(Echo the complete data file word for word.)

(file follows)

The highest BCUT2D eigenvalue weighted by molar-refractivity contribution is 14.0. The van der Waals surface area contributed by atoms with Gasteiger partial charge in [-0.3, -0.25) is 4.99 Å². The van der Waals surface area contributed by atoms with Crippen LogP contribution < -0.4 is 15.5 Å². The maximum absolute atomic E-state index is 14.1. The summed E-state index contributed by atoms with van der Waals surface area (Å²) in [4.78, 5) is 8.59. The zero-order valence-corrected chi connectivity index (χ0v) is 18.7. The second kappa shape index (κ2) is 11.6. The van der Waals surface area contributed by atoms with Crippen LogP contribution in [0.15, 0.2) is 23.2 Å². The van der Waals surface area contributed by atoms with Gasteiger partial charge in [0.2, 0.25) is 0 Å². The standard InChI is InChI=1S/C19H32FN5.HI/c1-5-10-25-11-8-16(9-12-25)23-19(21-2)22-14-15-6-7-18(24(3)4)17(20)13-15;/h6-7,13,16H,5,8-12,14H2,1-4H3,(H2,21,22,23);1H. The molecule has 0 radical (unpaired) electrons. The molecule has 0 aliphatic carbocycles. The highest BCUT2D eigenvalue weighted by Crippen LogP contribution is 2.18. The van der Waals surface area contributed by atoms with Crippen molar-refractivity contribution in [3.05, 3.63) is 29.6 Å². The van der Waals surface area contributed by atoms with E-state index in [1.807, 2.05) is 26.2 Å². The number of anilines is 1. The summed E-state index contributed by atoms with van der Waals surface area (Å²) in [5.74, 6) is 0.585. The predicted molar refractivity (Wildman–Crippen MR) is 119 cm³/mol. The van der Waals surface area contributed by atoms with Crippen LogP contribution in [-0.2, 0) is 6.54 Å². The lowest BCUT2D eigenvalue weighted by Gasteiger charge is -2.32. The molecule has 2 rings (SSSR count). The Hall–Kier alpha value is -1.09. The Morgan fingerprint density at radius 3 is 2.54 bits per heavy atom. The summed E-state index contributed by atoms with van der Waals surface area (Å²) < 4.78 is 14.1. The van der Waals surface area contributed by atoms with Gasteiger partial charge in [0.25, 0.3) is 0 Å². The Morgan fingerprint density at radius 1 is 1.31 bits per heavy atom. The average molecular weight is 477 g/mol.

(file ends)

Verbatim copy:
The highest BCUT2D eigenvalue weighted by molar-refractivity contribution is 14.0. The van der Waals surface area contributed by atoms with Gasteiger partial charge in [-0.3, -0.25) is 4.99 Å². The van der Waals surface area contributed by atoms with Crippen LogP contribution < -0.4 is 15.5 Å². The maximum absolute atomic E-state index is 14.1. The summed E-state index contributed by atoms with van der Waals surface area (Å²) in [4.78, 5) is 8.59. The zero-order valence-corrected chi connectivity index (χ0v) is 18.7. The second kappa shape index (κ2) is 11.6. The van der Waals surface area contributed by atoms with Crippen LogP contribution in [0.15, 0.2) is 23.2 Å². The van der Waals surface area contributed by atoms with Gasteiger partial charge in [0.2, 0.25) is 0 Å². The standard InChI is InChI=1S/C19H32FN5.HI/c1-5-10-25-11-8-16(9-12-25)23-19(21-2)22-14-15-6-7-18(24(3)4)17(20)13-15;/h6-7,13,16H,5,8-12,14H2,1-4H3,(H2,21,22,23);1H. The molecule has 0 radical (unpaired) electrons. The molecule has 0 aliphatic carbocycles. The highest BCUT2D eigenvalue weighted by Crippen LogP contribution is 2.18. The van der Waals surface area contributed by atoms with Crippen molar-refractivity contribution in [3.05, 3.63) is 29.6 Å². The van der Waals surface area contributed by atoms with E-state index in [1.807, 2.05) is 26.2 Å². The number of anilines is 1. The summed E-state index contributed by atoms with van der Waals surface area (Å²) in [5.74, 6) is 0.585. The predicted molar refractivity (Wildman–Crippen MR) is 119 cm³/mol. The van der Waals surface area contributed by atoms with Crippen LogP contribution in [-0.2, 0) is 6.54 Å². The lowest BCUT2D eigenvalue weighted by Gasteiger charge is -2.32. The molecule has 2 rings (SSSR count). The Hall–Kier alpha value is -1.09. The Morgan fingerprint density at radius 3 is 2.54 bits per heavy atom. The summed E-state index contributed by atoms with van der Waals surface area (Å²) < 4.78 is 14.1. The van der Waals surface area contributed by atoms with Gasteiger partial charge in [0.25, 0.3) is 0 Å². The Morgan fingerprint density at radius 1 is 1.31 bits per heavy atom. The average molecular weight is 477 g/mol.